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Young Internet users are not protecting themselves sufficiently online

Only 1 Belgian in 3 feels secure online. Even more remarkable: 18-34 year olds, the so-called "digital natives", feel in danger more than the over-65s. And yet, the young generation is not doing enough to protect itself online. That’s the conclusion of a survey conducted by security company, SpotIT, which interviewed 1 034 Belgians. These results reinforce the importance of our mission to help Belgian Internet users to go online in total security.

Fear of the unknown

In the online survey, 29% of 18-34 year olds said that they don’t feel safe at all online. This percentage was slightly lower among the over-65s, at 24%.

As for their knowledge of cybercrime, the young generation does not score any better than the over-65s. For instance, the majority of 18-34 year olds do not know how to recognise a fake website and most of them have never heard of phishing or ransomware. Also, 7 out of 10 young people are not capable of determining whether a public wi-fi network is secure or not. But that doesn’t stop 3 out of 10 of them using non-secure online access points, free of charge, when they are outside the home.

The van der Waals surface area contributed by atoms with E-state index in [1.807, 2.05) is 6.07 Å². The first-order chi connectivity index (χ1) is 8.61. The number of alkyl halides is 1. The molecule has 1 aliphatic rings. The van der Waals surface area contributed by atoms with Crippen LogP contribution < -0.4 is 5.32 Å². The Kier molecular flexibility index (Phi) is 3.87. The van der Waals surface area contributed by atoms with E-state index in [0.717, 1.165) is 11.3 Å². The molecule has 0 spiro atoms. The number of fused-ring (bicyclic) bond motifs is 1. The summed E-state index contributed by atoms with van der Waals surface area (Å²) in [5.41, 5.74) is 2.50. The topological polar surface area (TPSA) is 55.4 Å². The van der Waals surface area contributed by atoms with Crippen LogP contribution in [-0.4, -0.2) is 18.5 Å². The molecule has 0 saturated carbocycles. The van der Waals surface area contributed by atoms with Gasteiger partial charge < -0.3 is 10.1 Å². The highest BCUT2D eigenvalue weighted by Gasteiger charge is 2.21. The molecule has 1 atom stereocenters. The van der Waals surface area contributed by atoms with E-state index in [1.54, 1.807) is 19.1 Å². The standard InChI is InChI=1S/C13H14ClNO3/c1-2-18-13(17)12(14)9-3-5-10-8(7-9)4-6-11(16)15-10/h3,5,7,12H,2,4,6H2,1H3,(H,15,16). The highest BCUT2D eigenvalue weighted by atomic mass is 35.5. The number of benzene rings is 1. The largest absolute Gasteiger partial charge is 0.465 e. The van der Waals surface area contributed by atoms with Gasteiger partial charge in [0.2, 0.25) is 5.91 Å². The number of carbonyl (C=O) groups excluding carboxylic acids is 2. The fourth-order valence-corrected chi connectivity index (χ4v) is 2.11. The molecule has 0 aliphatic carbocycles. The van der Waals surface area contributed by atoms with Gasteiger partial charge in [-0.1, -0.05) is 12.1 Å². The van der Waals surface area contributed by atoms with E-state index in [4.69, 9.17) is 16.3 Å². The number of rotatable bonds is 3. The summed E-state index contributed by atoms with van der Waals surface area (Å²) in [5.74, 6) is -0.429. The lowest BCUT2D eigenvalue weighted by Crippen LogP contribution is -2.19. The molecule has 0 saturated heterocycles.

Bad habits

This lack of knowledge can also be seen in the form of bad security habits. 70% of the youngsters surveyed said that they were insufficiently or poorly protected when they go online. For example, barely 22% of them would use a password manager, while only 33% would use two-step verification. And although only half of them said they had installed an adblocker function, almost 70% claimed they had installed antivirus software.

The threat is real

However, the likelihood of becoming the victim of cybercriminals, sooner or later, is far from non-existent. 62% of the Belgians interviewed stated that they had received an e-mail or telephone call from online fraudsters in the past year trying to steal a user name, password or credit card number. 18% had been victims of a virus or some form of malware.

Stay alert!

Online security starts with you. Remember to take precautions to outsmart cybercrims. Here are a few basic rules:

  • Use different, strong passwords for each of your accounts. A password manager can help you to remember them all.
  • Activate two-step verification to prevent fraudsters from accessing your accounts.
  • Never click on attachments or links in e-mails or messages without thinking first.
  • Protect your computer with antivirus software.
  • Keep all of your devices up to date.
  • Avoid using public wi-fi networks for sensitive transactions, such as payments.

Want to find out what your online weak points are so that you can protect yourself better? Take our test and read our tips and advice.